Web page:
Nigeria: Exclusive Breastfeeding Benefits Adulthood

BYLINE: Daily Trust (Abuja) February 15, 2010


When the Country Director of UNICEF (Nigeria), Dr Suomi Sakai, had the opportunity to comment on issues involving children's health yesterday, she educated many on the short and long-term benefits of exclusive breastfeeding.

Exclusive breastfeeding is vital to the children, she noted, not just because the breast milk is nutritious, strengthens the child, and protects him from diseases, it is also because it aids the child's robust growth and intellectual development. How well children develop into adulthood, she emphasized, depends much on the exclusive breast milk he or she had or did not have in at least the first six months of life. Excusive breastfeeding, by which is meant adequate feeding of the new baby with nothing other than the mother's breast milk for at least the first six months, is identified by medical science to be the healthiest way to feed the baby.

Breast milk is said to provide 'complete and perfect nourishment for infants, boosting their immune system and protecting them from potential killers such as diarrhoea and pneumonia.' It is said to also minimise an infant's exposure to potentially unsafe food or water,' and now saves estimated six million lives every year.'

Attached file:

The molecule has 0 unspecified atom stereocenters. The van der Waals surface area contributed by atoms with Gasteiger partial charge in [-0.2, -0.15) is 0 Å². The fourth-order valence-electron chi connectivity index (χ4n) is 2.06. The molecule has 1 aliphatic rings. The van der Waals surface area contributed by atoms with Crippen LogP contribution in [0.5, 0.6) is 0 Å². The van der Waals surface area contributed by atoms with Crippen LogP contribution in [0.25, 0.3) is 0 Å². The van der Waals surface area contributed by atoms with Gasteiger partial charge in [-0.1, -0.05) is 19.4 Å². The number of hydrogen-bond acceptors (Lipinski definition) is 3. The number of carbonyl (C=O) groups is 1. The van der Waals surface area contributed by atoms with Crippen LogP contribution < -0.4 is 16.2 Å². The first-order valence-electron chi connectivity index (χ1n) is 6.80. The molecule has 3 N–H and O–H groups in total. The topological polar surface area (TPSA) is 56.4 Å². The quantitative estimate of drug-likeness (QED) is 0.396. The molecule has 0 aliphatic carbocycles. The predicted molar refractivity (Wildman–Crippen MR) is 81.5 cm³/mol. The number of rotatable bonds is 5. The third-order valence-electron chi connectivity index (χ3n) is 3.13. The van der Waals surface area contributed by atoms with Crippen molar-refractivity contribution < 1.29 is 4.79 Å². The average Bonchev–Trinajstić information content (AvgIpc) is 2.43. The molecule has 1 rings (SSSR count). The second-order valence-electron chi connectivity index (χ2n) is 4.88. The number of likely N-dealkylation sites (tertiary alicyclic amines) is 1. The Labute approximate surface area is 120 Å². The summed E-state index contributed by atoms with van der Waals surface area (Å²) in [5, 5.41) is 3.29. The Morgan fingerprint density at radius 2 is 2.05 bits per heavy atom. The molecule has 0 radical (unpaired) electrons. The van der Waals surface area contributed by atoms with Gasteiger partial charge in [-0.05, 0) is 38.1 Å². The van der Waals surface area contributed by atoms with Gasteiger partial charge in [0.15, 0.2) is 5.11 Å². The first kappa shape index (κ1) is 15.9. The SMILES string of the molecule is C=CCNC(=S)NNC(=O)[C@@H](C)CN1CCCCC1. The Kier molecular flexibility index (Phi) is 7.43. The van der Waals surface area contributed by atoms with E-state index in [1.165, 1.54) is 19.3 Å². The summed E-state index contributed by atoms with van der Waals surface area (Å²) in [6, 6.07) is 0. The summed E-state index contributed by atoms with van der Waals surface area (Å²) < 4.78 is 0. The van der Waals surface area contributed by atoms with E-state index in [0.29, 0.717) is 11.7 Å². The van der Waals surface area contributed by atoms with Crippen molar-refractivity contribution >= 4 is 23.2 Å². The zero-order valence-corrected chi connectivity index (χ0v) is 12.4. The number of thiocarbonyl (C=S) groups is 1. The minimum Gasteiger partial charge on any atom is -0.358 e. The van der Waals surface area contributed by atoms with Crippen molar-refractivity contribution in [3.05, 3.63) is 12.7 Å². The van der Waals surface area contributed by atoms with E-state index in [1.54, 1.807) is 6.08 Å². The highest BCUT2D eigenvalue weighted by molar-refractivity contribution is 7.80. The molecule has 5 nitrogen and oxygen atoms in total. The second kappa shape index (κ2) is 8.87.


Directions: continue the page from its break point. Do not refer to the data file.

Recent findings have it that the positive effect of breast feeding on later cognitive function continues to be the most consistent effect. It is established that breast feeding is likely to protect against some immune-related diseases later in life, such as type 1 diabetes, coeliac disease, inflammatory bowel diseases and perhaps cancer. Furthermore, breast is believed to be associated with a lower blood pressure and serum cholesterol. Most new studies show a protective effect against later obesity, although it is said to be small. A new hypothesis suggests that breast feeding programmes the insulin-like growth factor axis and results in higher growth velocity in later years. It is no special breastfeeding campaign season. All it took, instead, was an advocacy visit to the Nigeria office of the United Nations Children's Fund (UNICEF) yesterday by the management of the National Agency for Food and Drug Administration and Control (NAFDAC). The agency was at the UN House in Abuja to seek further collaboration with the UN health organ on areas of mutual interest, including the promotion of a culture of breastfeeding in Nigeria for maximum nutritive effects.